asylum-seekers

Sticking a Wet Nose into a Messy Issue

The Oregon Humane Society expanded its message from being humane to animals to being humane to humans in a classy, subtle advocacy advertising campaign that began at the height of vicious verbal attacks on immigrants and asylum-seekers during the end of the midterm election campaigns.

The Oregon Humane Society expanded its message from being humane to animals to being humane to humans in a classy, subtle advocacy advertising campaign that began at the height of vicious verbal attacks on immigrants and asylum-seekers during the end of the midterm election campaigns.

Debate will continue over whether businesses and nonprofits should stick their noses into public controversies. Perhaps the debate should be over whether they can avoid sticking their noses into public controversies and remain on the cutting edge.

Rating these entries into the public arena should rest on the skill by which they extend their noses, as a new campaign by the Oregon Humane Society demonstrates.

Titled “A More Humane Society,” a 60-second video asks viewers to “imagine a place where kindness and love prevail. A society in which all beings have a place, a purpose and a sense of belonging.”

The imagery is of dogs, cats and chickens, but the message is inescapably aimed at humans.

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The timing of the #bemorehumane campaign coincides with a midterm election campaign that featured vicious verbal attacks on immigrants and asylum-seekers. That wasn’t just a coincidence.

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The video leverages the organization’s name that contains the word “humane.” We associate the “Humane Society” with animals, but the video encourages looking beyond our companions to ourselves as humans.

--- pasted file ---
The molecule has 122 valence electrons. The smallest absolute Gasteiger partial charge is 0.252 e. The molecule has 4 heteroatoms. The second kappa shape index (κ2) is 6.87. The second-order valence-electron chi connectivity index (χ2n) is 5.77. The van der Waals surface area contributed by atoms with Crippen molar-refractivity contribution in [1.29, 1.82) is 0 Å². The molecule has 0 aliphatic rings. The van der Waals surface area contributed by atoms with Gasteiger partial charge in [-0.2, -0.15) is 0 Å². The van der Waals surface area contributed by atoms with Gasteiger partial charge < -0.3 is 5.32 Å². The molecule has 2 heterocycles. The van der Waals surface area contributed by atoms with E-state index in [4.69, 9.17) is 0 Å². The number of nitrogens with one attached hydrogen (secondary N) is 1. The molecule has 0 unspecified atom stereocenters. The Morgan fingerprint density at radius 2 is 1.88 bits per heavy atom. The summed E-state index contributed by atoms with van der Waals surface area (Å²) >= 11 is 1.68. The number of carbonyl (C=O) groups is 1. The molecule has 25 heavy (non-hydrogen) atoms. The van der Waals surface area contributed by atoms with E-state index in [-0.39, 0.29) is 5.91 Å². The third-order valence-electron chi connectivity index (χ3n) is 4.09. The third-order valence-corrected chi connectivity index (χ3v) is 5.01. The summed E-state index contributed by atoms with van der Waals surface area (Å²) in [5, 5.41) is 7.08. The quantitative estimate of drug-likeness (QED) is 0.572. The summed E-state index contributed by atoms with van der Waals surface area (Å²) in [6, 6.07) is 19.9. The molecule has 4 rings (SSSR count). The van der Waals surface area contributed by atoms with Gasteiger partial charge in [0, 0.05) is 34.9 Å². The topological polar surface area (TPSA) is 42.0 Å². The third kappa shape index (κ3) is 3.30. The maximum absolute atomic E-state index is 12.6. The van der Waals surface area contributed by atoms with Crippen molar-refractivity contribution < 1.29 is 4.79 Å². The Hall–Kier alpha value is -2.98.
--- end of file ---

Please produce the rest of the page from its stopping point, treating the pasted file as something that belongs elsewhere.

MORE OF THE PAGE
Speaking metaphorically through animals is not new. St. Francis of Assissi once freed a rabbit from a trap, advised it to avoid traps in the future and shooed it away into the forest, only to have the rabbit jump on his lap. Francis is known even today as the Patron Saint of Animals for his expression of love to all creatures.

The Oregon Humane Society has taken the path less trodden before as with its award-winning “End Petlessness” campaign that traded in grim pictures of abused animals for fetching illustrations showing how great life can be with a four-legged friend.

The Oregon Humane Society has taken the path less trodden before as with its award-winning “End Petlessness” campaign that traded in grim pictures of abused animals for fetching illustrations showing how great life can be with a four-legged friend.

The Oregon Humane Society jumped into the middle of one of the nation’s most divisive issues with a subtly compelling video that attests there is no difference between “us” and “them,” no matter who “us” and “them” may be. Coincidentally, the OHS video includes a quick cameo of a rabbit.

The video goes well beyond the common calls for greater “civility” and points to the common ground of life itself. Our differences aren’t so different after all. We love our pets, regardless whether they have fur or feathers. Why can’t we love other humans, regardless of their skin color, religion or politics? 

Unlike the Nike ad featuring Colin Kapaernick that sparked outrage and social media posts of burning shows with a swoosh, the Oregon Humane Society has remained mostly under the radar. It attracted only 7,000 or so views on YouTube since being posted in late September.

However, the video is now attracting wider interest, and it should. The video is a classy example of advocacy advertising. It doesn’t stray from the organization’s purpose – or name. It places its ongoing work in larger relief. It calls people to action, not just to support humane treatment toward animals, but also toward all people.

Hats off to the Oregon Humane Society for sticking its wet nose into the issue of humanity.

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Gary Conkling is principal and co-founder of CFM Strategic Communications, and he leads the firm's PR practice, specializing in crisis communications. He is a former journalist, who later worked on Capitol Hill and represented a major Oregon company. But most importantly, he’s a die-hard Ducks fan. You can reach Gary at garyc@cfmpdx.com and you can follow him on Twitter at @GaryConkling.